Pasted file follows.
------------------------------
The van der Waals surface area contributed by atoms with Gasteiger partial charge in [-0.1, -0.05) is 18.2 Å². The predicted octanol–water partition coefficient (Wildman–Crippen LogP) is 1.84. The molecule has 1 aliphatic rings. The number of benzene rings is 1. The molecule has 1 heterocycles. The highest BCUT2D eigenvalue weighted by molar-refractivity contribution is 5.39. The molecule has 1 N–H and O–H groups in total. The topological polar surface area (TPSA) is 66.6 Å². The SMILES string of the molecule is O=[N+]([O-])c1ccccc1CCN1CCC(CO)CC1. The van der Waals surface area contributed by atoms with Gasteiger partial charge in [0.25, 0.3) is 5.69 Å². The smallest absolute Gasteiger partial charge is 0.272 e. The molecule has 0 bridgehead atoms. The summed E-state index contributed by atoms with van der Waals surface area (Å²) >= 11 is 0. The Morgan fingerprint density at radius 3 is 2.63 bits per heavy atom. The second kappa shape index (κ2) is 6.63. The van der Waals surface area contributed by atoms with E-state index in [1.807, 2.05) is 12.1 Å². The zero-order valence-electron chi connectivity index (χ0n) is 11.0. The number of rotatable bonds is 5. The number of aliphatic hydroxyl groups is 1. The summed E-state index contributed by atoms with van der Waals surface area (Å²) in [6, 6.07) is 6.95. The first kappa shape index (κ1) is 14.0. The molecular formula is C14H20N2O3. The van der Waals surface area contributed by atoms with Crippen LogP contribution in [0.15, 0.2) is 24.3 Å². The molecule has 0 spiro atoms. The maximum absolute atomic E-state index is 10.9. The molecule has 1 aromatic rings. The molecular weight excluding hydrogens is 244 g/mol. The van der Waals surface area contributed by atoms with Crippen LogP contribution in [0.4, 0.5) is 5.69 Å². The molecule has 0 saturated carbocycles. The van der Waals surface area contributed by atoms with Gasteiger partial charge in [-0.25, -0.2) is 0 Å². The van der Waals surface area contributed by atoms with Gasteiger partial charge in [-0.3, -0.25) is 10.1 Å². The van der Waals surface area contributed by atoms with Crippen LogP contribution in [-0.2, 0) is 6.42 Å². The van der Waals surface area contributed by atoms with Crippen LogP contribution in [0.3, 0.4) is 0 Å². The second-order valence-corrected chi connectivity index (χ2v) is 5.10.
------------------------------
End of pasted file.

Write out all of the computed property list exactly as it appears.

The van der Waals surface area contributed by atoms with Gasteiger partial charge in [-0.1, -0.05) is 18.2 Å². The predicted octanol–water partition coefficient (Wildman–Crippen LogP) is 1.84. The molecule has 1 aliphatic rings. The number of benzene rings is 1. The molecule has 1 heterocycles. The highest BCUT2D eigenvalue weighted by molar-refractivity contribution is 5.39. The molecule has 1 N–H and O–H groups in total. The topological polar surface area (TPSA) is 66.6 Å². The SMILES string of the molecule is O=[N+]([O-])c1ccccc1CCN1CCC(CO)CC1. The van der Waals surface area contributed by atoms with Gasteiger partial charge in [0.25, 0.3) is 5.69 Å². The smallest absolute Gasteiger partial charge is 0.272 e. The molecule has 0 bridgehead atoms. The summed E-state index contributed by atoms with van der Waals surface area (Å²) >= 11 is 0. The Morgan fingerprint density at radius 3 is 2.63 bits per heavy atom. The second kappa shape index (κ2) is 6.63. The van der Waals surface area contributed by atoms with E-state index in [1.807, 2.05) is 12.1 Å². The zero-order valence-electron chi connectivity index (χ0n) is 11.0. The number of rotatable bonds is 5. The number of aliphatic hydroxyl groups is 1. The summed E-state index contributed by atoms with van der Waals surface area (Å²) in [6, 6.07) is 6.95. The first kappa shape index (κ1) is 14.0. The molecular formula is C14H20N2O3. The van der Waals surface area contributed by atoms with Crippen LogP contribution in [0.15, 0.2) is 24.3 Å². The molecule has 0 spiro atoms. The maximum absolute atomic E-state index is 10.9. The molecule has 1 aromatic rings. The molecular weight excluding hydrogens is 244 g/mol. The van der Waals surface area contributed by atoms with Crippen LogP contribution in [0.4, 0.5) is 5.69 Å². The molecule has 0 saturated carbocycles. The van der Waals surface area contributed by atoms with Gasteiger partial charge in [-0.25, -0.2) is 0 Å². The van der Waals surface area contributed by atoms with Gasteiger partial charge in [-0.3, -0.25) is 10.1 Å². The van der Waals surface area contributed by atoms with Crippen LogP contribution in [-0.2, 0) is 6.42 Å². The van der Waals surface area contributed by atoms with Crippen LogP contribution in [0.3, 0.4) is 0 Å². The second-order valence-corrected chi connectivity index (χ2v) is 5.10.